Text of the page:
GoMobo Needs Some Marketing Love

February 8, 2007 - Get free updates of new posts here

Grouporation = Group + Collaboration

Company: GoMobo.com is a mobile food ordering service. We allow customers to order food in advance via text message, get an exact ready-time confirmation message back, and skip the line at busy coffee and lunch shops in NYC.

Problem: We have done a LOT of things for adoption but we want it faster. We have done:

  • A full marketing presence in the restaurants with banners, signage, window decals, tons of in-store marketing material, in-store promoters and staff wearing GoMobo shirts, etc.
  • Flyer teams flyering neighborhoods where GoMobo has a cluster of restaurants.
  • Taken email addresses in-store, but had limited results from that.
  • We’ve tried having customers text their email address to our shortcode (46626) to receive a reminder email, but seen limited success with this approach.
  • Tried in-store signup, but it’s difficult to ask someone to enter credit card details in-store and also difficult to convince them to invest the time to signup for a time-saving service when they’re most feeling the pain of waiting.
  • Played a bit with online marketing, but even with tools like Google Local, targeted keywords, and Loki, it’s hard to target this marketing to the proper geographical audience.

Question for you: It seems like we have tried it all. What else do you think we should try to get the ball rolling and have a more viral marketing surge as we expand?

Note: The best 5 posts on this will get a GoMobo hat (black-army style or white-baseball style, your choice) and a black GoMobo t-shirt.

Please leave a comment and help if you want your site, product or service to be reviewed in the future.

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42 responses to “GoMobo Needs Some Marketing Love

  1. Jason H. Reply

    Perhaps you can start calling the local Radio stations in your area, and see if you can convince a popular DJ or Talk show host to use your service, or try to book a guest appearance, or sponser a contest (like free cell phone), etc. Believe or not, even in today’s Internet age, Radio still has a lot of pull and the radio talk show hosts are still considered great influencers or buzzers, especially when it comes to Local marketing…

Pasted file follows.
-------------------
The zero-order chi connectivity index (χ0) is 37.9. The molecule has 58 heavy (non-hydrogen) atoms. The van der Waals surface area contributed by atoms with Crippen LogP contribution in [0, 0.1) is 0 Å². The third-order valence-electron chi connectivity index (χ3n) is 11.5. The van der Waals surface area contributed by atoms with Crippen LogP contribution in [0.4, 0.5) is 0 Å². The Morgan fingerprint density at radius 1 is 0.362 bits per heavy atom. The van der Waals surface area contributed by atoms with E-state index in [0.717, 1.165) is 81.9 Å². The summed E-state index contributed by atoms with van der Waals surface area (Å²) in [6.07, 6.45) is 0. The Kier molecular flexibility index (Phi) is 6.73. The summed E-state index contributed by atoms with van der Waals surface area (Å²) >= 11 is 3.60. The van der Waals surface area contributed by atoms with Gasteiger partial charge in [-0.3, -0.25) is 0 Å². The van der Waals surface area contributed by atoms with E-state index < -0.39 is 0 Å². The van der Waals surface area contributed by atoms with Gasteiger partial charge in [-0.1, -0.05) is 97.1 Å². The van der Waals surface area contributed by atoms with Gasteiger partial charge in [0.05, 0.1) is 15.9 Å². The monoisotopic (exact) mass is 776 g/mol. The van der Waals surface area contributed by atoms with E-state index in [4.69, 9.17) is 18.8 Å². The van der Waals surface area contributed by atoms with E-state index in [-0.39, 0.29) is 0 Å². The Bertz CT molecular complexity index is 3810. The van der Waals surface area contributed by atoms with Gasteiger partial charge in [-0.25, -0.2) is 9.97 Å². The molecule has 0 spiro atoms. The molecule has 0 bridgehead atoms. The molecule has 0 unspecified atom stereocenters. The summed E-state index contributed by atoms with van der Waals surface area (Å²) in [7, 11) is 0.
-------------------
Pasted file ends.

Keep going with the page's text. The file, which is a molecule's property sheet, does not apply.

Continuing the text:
Also, have you tried to contact the major Carriers (i.e. Cingular, T-Mobile, Verizon, etc), and see if you can have your sign posted in their stores or in their monthly magazine, etc…

    Good Luck 🙂

  2. Noah N. Glass Reply

    I really like the radio idea and it’s something we haven’t explored in full detail.

    To clarify: GoMobo is a free service. We’re playing with discounts on the food to make it even more than free, but we’re committed to keeping it free for some time and forever, if possible. Restaurants pay us a 10% transaction fee for all of the revenues we bring in.

  3. Brian Breslin Reply

    Noah, How did you get a short code, for some reason the idea of short codes fascinates me.

    I think you need to look at who would be early adopters might in fact be. College kids and techies seem to fit the bill. I would go to schools in the area and talk to student newspapers, etc.

  4. Miles Reply

    Wow, this is a cool service!

    Noah G. – it looks like a lot of your efforts so far have been traditional branding and from a sales standpoint you have to get people to go-home or back to the office before they can sign up correct?

    I think letting people experience your product instantly could be a great way to get that ‘ah-ha!’ moment and drive word of mouth.

    For example, if the GoMobo team is outside of a popular theatre, mall, etc. where people are looking to make a decision for food – let them order w/a phone that is setup already w/the GoMobo service and get a free meal. Require an email address or even on-site sign-up with a laptop, etc. where you walk them through it on their phone and then they head off to eat. Seeing the power of skipping the line first hand would be a really strong statement.